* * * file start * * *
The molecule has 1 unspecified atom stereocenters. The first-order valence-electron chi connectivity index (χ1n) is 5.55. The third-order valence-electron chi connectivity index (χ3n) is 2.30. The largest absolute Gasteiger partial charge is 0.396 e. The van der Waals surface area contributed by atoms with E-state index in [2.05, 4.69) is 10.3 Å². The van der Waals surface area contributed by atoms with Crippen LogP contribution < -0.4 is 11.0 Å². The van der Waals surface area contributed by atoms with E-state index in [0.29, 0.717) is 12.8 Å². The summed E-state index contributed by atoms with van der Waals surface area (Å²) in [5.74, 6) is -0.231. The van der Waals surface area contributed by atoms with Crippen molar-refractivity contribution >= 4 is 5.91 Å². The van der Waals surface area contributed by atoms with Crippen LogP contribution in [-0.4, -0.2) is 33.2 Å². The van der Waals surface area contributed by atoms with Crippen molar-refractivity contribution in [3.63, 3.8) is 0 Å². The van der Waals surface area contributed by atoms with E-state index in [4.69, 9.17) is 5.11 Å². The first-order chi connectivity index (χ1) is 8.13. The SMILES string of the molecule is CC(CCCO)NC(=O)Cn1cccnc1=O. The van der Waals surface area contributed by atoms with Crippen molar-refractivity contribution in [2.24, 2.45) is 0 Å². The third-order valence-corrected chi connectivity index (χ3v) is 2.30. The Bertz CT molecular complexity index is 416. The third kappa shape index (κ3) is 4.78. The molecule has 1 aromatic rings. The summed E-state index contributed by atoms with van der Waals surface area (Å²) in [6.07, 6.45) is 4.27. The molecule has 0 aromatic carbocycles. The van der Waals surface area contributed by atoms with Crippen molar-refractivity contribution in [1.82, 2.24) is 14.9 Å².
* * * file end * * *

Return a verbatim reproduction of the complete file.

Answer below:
The molecule has 1 unspecified atom stereocenters. The first-order valence-electron chi connectivity index (χ1n) is 5.55. The third-order valence-electron chi connectivity index (χ3n) is 2.30. The largest absolute Gasteiger partial charge is 0.396 e. The van der Waals surface area contributed by atoms with E-state index in [2.05, 4.69) is 10.3 Å². The van der Waals surface area contributed by atoms with Crippen LogP contribution < -0.4 is 11.0 Å². The van der Waals surface area contributed by atoms with E-state index in [0.29, 0.717) is 12.8 Å². The summed E-state index contributed by atoms with van der Waals surface area (Å²) in [5.74, 6) is -0.231. The van der Waals surface area contributed by atoms with Crippen molar-refractivity contribution >= 4 is 5.91 Å². The van der Waals surface area contributed by atoms with Crippen LogP contribution in [-0.4, -0.2) is 33.2 Å². The van der Waals surface area contributed by atoms with Crippen molar-refractivity contribution in [3.63, 3.8) is 0 Å². The van der Waals surface area contributed by atoms with E-state index in [4.69, 9.17) is 5.11 Å². The first-order chi connectivity index (χ1) is 8.13. The SMILES string of the molecule is CC(CCCO)NC(=O)Cn1cccnc1=O. The van der Waals surface area contributed by atoms with Crippen molar-refractivity contribution in [2.24, 2.45) is 0 Å². The third-order valence-corrected chi connectivity index (χ3v) is 2.30. The Bertz CT molecular complexity index is 416. The third kappa shape index (κ3) is 4.78. The molecule has 1 aromatic rings. The summed E-state index contributed by atoms with van der Waals surface area (Å²) in [6.07, 6.45) is 4.27. The molecule has 0 aromatic carbocycles. The van der Waals surface area contributed by atoms with Crippen molar-refractivity contribution in [1.82, 2.24) is 14.9 Å².